Design by Sawyer Pennington

The back of our book states, "We are real people. We are not claiming to be experts in any given field, but rather are becoming experts of our own lives. "However, since many of our daily Banter Bites are political in nature, we want you to know that we are NOT political commentators either … even though it seems so much of our daily lives have become political. Even the wearing of masks, which we strongly believe is a health and safety issue, has become a political issue.

In terms of the presidential election, we've tried to remain neutral and merely give you food-for-thought on different aspects and topics. The reality is that Red and Black don't always agree on politics, but unlike friends and acquaintances that you can distance yourself from due to politics (that could be a post onto itself), we're sisters that work together, so we've had to find a way to get past that. The funny thing is that along the way, we've learned to explain our respective positions (which can be a challenge since one of us is emotional and family oriented while the other is pragmatic and business oriented) and actually give each other food-for-thought.

We know there are many political commentators out there, as well as politicians who give commentary. Some are more educational than others, some are more accurate than others, some are more entertaining than others. We're not claiming to be any of those … we're merely letting you eavesdrop on how we're dealing with life in a very political environment.

P.S. – Having said all that, Red would love to see Black on "Real Time with Bill Maher." So, does anyone know how to make that happen?!

Design by Sawyer Pennington, Underlying photo by Jon Tyson on Unsplash

It started when Black sent Red a LinkedIn post about Louis Armstrong, asking her to "connect the dots" (one of Black's favorite things to do). Red knew that he was one of the most distinctive and talented jazz musicians in American history, but it was a complete surprise to learn that he had such a strong connection to a Jewish couple that immigrated from Lithuania and that he wore a Star of David for most of his life to honor them. That alone made it a "truth is stranger than fiction" story. The fact it's also a touching story about kindness and love makes this, at least for Red, even better than fiction.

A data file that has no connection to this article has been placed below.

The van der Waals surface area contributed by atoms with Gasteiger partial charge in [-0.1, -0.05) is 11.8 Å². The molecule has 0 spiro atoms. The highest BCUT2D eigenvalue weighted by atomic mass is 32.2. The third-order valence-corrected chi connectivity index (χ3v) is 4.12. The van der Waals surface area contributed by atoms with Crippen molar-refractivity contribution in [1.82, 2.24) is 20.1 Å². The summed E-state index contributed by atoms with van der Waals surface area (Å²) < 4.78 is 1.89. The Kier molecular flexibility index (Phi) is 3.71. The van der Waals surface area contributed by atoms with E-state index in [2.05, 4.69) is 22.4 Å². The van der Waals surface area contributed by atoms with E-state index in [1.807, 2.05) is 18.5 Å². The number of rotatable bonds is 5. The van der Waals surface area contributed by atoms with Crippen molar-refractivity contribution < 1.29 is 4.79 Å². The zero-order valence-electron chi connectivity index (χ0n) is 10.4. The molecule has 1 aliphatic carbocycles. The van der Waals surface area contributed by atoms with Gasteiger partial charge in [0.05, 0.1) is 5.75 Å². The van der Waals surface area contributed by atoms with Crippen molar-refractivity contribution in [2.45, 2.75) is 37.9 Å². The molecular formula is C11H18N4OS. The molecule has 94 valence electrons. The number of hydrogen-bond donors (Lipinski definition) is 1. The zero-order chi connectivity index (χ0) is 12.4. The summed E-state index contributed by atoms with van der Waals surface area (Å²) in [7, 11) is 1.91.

Black, who prefers the pragmatic aspects of Armstrong's unusual journey – from being an impoverished black boy to an extraordinary career as a musician, singer, and composer – and sees it as a story of overcoming barriers, realizing your potential, and finding freedom (and she discloses an interesting connection between Armstrong and Independence Day).

Our July column, "RED & BLACK … The Sound Of Freedom," connects all those dots and is about so much more than surprising facts about Louis Armstrong. It's also about the power of music, inspiration, and hope, not to mention a very different way of looking at freedom.

Want to read other columns? Here's a list.

Everyone laughs and wants to hear the story when I mention that I was recently "ghosted" by someone I had dated. What I find interesting is that ghosting has become so prevalent in today's society (and is not restricted to dating) that there is a term to describe the sudden "disappearance" of someone who wants to avoid all future contact with you.

Going back decades, I know there have been first dates that, at the time, I thought went well. But, after getting the "I'll call you" line … I never did. As a teenager, I can remember anxiously waiting for the phone (a landline tethered to the wall – and yes, I am that old) to ring, not wanting to go out and possibly miss the call. And, being very disappointed by the silence. Now, I cannot even remember who they were.

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Design by Sawyer Pennington, Underlying photo by Jon Tyson on Unsplash

Red's Head

I still can't get over that LinkedIn post that you sent me about Louis Armstrong. I almost put it on my pile of things to "read later" as I'm not a huge fan of jazz, although I loved him in the movie "High Society" with Bing Crosby and Grace Kelly.

Black's Head Black

I figured the subject line, "Connect these dots … Louis Armstrong," would pique your interest.

Red's Head

Well, it did. Although when I first started reading it, I couldn't figure out what a Jewish family who immigrated from Lithuania had to do with one of the greatest jazz musicians of all time.
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